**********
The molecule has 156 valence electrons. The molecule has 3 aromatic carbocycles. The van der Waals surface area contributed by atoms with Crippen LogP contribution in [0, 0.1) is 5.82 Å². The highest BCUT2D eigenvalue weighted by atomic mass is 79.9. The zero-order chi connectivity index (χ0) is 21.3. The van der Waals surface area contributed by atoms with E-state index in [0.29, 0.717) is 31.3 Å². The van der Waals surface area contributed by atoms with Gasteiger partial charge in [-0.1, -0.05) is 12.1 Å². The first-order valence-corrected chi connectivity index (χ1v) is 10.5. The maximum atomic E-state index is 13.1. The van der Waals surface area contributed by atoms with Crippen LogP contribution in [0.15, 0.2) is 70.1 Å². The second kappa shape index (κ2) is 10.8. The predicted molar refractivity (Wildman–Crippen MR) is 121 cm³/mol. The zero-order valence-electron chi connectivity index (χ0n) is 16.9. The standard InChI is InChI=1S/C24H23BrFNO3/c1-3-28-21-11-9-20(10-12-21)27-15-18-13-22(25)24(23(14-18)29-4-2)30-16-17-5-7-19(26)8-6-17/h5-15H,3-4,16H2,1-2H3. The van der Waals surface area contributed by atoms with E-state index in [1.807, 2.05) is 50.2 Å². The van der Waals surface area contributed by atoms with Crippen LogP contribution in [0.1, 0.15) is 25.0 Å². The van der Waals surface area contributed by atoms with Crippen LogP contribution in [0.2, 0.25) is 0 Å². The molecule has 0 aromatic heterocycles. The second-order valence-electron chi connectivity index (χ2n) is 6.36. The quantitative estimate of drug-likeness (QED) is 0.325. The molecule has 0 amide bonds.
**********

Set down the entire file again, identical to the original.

The molecule has 156 valence electrons. The molecule has 3 aromatic carbocycles. The van der Waals surface area contributed by atoms with Crippen LogP contribution in [0, 0.1) is 5.82 Å². The highest BCUT2D eigenvalue weighted by atomic mass is 79.9. The zero-order chi connectivity index (χ0) is 21.3. The van der Waals surface area contributed by atoms with E-state index in [0.29, 0.717) is 31.3 Å². The van der Waals surface area contributed by atoms with Gasteiger partial charge in [-0.1, -0.05) is 12.1 Å². The first-order valence-corrected chi connectivity index (χ1v) is 10.5. The maximum atomic E-state index is 13.1. The van der Waals surface area contributed by atoms with Crippen LogP contribution in [0.15, 0.2) is 70.1 Å². The second kappa shape index (κ2) is 10.8. The predicted molar refractivity (Wildman–Crippen MR) is 121 cm³/mol. The zero-order valence-electron chi connectivity index (χ0n) is 16.9. The standard InChI is InChI=1S/C24H23BrFNO3/c1-3-28-21-11-9-20(10-12-21)27-15-18-13-22(25)24(23(14-18)29-4-2)30-16-17-5-7-19(26)8-6-17/h5-15H,3-4,16H2,1-2H3. The van der Waals surface area contributed by atoms with E-state index in [1.807, 2.05) is 50.2 Å². The van der Waals surface area contributed by atoms with Crippen LogP contribution in [0.1, 0.15) is 25.0 Å². The van der Waals surface area contributed by atoms with Crippen LogP contribution in [0.2, 0.25) is 0 Å². The molecule has 0 aromatic heterocycles. The second-order valence-electron chi connectivity index (χ2n) is 6.36. The quantitative estimate of drug-likeness (QED) is 0.325. The molecule has 0 amide bonds.